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Dear Dr. Universe: Why do flowers smell so nice?

Rachel Bonoan.
Bonoan

Flowers not only smell nice to humans, but also to many insects and birds who help the flowers do a really important job, according to Rachael Bonoan, a scientist with the Conservation Biology Laboratory at Washington State University.

Let’s imagine that you are a bee or a butterfly. You don’t have a nose on your face, but instead use your two antennae to smell things.

As you fly around, you catch a whiff of chemicals floating in the air. Down below, you see a field of daisies. The flowers are releasing some chemicals, which are the building blocks of a smell.

You fly down to the field and land on a daisy’s petal. It’s just what the flower wanted you to do.

Not only can you drink nectar from the flower to get some energy, but you can help the flower get ready to produce even more flowers.

As you sip on the daisy’s sweet, liquid nectar, the hairs on your body start picking up pollen, sticky grains on the flower. If you are imagining yourself as a bee, you might also use your front legs to put the grains into your pollen baskets, or pollen pants, near your back legs.

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Dr. Universe

WSU researchers see health effects across generations from popular weed killer

Washington State University researchers have found a variety of diseases and other health problems in the second- and third-generation offspring of rats exposed to glyphosate, the world’s most popular weed killer. In the first study of its kind, the researchers saw descendants of exposed rats developing prostate, kidney and ovarian diseases, obesity and birth abnormalities.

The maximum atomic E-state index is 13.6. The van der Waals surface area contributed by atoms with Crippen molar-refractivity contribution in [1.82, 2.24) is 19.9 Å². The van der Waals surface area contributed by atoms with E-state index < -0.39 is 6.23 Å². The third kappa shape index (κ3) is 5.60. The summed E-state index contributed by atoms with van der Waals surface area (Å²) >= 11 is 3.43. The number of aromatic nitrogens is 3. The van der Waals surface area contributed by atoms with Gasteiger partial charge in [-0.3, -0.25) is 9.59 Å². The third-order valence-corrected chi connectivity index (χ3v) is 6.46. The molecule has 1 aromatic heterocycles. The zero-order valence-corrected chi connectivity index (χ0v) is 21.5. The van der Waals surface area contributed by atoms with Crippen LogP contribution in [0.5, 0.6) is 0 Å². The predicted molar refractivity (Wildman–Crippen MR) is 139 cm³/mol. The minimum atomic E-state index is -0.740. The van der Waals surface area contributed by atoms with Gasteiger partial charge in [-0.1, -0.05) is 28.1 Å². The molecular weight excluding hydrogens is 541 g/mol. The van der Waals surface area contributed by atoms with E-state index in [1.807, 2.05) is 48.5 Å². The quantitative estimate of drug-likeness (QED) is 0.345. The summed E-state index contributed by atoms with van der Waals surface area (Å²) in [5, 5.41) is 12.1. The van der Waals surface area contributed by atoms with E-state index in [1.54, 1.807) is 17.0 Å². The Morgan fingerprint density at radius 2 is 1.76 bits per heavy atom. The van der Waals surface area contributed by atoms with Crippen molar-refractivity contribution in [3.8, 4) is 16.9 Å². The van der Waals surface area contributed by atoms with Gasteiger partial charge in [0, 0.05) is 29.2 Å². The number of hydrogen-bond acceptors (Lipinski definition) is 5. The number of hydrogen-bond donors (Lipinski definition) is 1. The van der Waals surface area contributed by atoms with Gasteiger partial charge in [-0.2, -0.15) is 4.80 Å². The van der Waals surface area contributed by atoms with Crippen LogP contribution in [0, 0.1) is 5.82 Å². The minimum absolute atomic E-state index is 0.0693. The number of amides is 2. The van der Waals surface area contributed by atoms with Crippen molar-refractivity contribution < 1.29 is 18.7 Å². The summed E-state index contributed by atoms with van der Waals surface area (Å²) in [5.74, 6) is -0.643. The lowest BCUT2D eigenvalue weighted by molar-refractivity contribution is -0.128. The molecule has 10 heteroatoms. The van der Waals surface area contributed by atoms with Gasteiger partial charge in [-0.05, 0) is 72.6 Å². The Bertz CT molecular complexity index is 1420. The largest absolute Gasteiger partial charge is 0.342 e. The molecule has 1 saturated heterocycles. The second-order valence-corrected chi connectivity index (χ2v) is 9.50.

Michael Skinner.Michael Skinner, a WSU professor of biological sciences, and his colleagues exposed pregnant rats to the herbicide between their eighth and 14th days of gestation. The dose—half the amount expected to show no adverse effect—produced no apparent ill effects on either the parents or the first generation of offspring.

But writing in the journal Scientific Reports, the researchers say they saw “dramatic increases” in several pathologies affecting the second and third generations.

In third-generation males, the researchers saw a 30 percent increase in prostate disease—three times that of a control population. The third generation of females had a 40 percent increase in kidney disease, or four times that of the controls.

More than one-third of the second-generation mothers had unsuccessful pregnancies, with most of those affected dying. Two out of five males and females in the third generation were obese.

“The ability of glyphosate and other environmental toxicants to impact our future generations needs to be considered,” they write, “and is potentially as important as the direct exposure toxicology done today for risk assessment.”

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WSU Insider
KREM

Dr. Universe: What can I do to help stop ocean pollution?

Richelle Tanner.
Tanner

One of the most important things we can do to prevent more pollution is to keep our garbage, especially plastic, out of the ocean. That’s what I found out from my friend Richelle Tanner, a marine biologist and researcher at Washington State University.

Tanner said it’s a lot easier to keep plastic out of the ocean than to get it out of the water. The National Oceanic and Atmospheric Administration estimates the amount of garbage humans put into the ocean every year is equal to about 90 aircraft carriers, those big ships at sea where planes take off and land.